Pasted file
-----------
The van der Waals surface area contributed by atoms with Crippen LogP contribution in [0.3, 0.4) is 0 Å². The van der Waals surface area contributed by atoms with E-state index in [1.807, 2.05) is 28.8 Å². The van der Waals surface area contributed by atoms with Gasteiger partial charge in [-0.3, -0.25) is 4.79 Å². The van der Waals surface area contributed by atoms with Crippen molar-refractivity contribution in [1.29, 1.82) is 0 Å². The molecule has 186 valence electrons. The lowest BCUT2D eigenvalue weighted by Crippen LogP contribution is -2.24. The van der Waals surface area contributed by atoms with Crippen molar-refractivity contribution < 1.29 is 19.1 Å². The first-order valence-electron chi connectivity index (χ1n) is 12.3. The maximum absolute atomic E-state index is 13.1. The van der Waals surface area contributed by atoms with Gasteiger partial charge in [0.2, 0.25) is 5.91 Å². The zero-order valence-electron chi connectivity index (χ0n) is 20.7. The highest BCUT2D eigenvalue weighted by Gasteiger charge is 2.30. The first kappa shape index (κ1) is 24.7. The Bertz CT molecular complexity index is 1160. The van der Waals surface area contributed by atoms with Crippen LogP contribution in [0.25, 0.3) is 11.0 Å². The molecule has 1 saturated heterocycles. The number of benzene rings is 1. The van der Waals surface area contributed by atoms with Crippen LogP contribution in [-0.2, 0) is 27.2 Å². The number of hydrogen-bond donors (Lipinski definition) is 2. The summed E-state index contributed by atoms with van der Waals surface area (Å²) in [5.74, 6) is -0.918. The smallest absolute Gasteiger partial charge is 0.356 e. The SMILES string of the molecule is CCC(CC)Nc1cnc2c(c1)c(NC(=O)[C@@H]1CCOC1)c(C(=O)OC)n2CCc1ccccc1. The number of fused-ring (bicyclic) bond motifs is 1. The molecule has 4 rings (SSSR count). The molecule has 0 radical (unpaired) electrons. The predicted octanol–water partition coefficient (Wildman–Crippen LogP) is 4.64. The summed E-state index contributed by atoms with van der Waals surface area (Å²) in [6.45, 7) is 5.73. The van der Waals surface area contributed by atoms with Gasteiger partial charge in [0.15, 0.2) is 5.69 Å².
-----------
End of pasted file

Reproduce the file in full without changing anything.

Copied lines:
The van der Waals surface area contributed by atoms with Crippen LogP contribution in [0.3, 0.4) is 0 Å². The van der Waals surface area contributed by atoms with E-state index in [1.807, 2.05) is 28.8 Å². The van der Waals surface area contributed by atoms with Gasteiger partial charge in [-0.3, -0.25) is 4.79 Å². The van der Waals surface area contributed by atoms with Crippen molar-refractivity contribution in [1.29, 1.82) is 0 Å². The molecule has 186 valence electrons. The lowest BCUT2D eigenvalue weighted by Crippen LogP contribution is -2.24. The van der Waals surface area contributed by atoms with Crippen molar-refractivity contribution < 1.29 is 19.1 Å². The first-order valence-electron chi connectivity index (χ1n) is 12.3. The maximum absolute atomic E-state index is 13.1. The van der Waals surface area contributed by atoms with Gasteiger partial charge in [0.2, 0.25) is 5.91 Å². The zero-order valence-electron chi connectivity index (χ0n) is 20.7. The highest BCUT2D eigenvalue weighted by Gasteiger charge is 2.30. The first kappa shape index (κ1) is 24.7. The Bertz CT molecular complexity index is 1160. The van der Waals surface area contributed by atoms with Crippen LogP contribution in [0.25, 0.3) is 11.0 Å². The molecule has 1 saturated heterocycles. The number of benzene rings is 1. The van der Waals surface area contributed by atoms with Crippen LogP contribution in [-0.2, 0) is 27.2 Å². The number of hydrogen-bond donors (Lipinski definition) is 2. The summed E-state index contributed by atoms with van der Waals surface area (Å²) in [5.74, 6) is -0.918. The smallest absolute Gasteiger partial charge is 0.356 e. The SMILES string of the molecule is CCC(CC)Nc1cnc2c(c1)c(NC(=O)[C@@H]1CCOC1)c(C(=O)OC)n2CCc1ccccc1. The number of fused-ring (bicyclic) bond motifs is 1. The molecule has 4 rings (SSSR count). The molecule has 0 radical (unpaired) electrons. The predicted octanol–water partition coefficient (Wildman–Crippen LogP) is 4.64. The summed E-state index contributed by atoms with van der Waals surface area (Å²) in [6.45, 7) is 5.73. The van der Waals surface area contributed by atoms with Gasteiger partial charge in [0.15, 0.2) is 5.69 Å².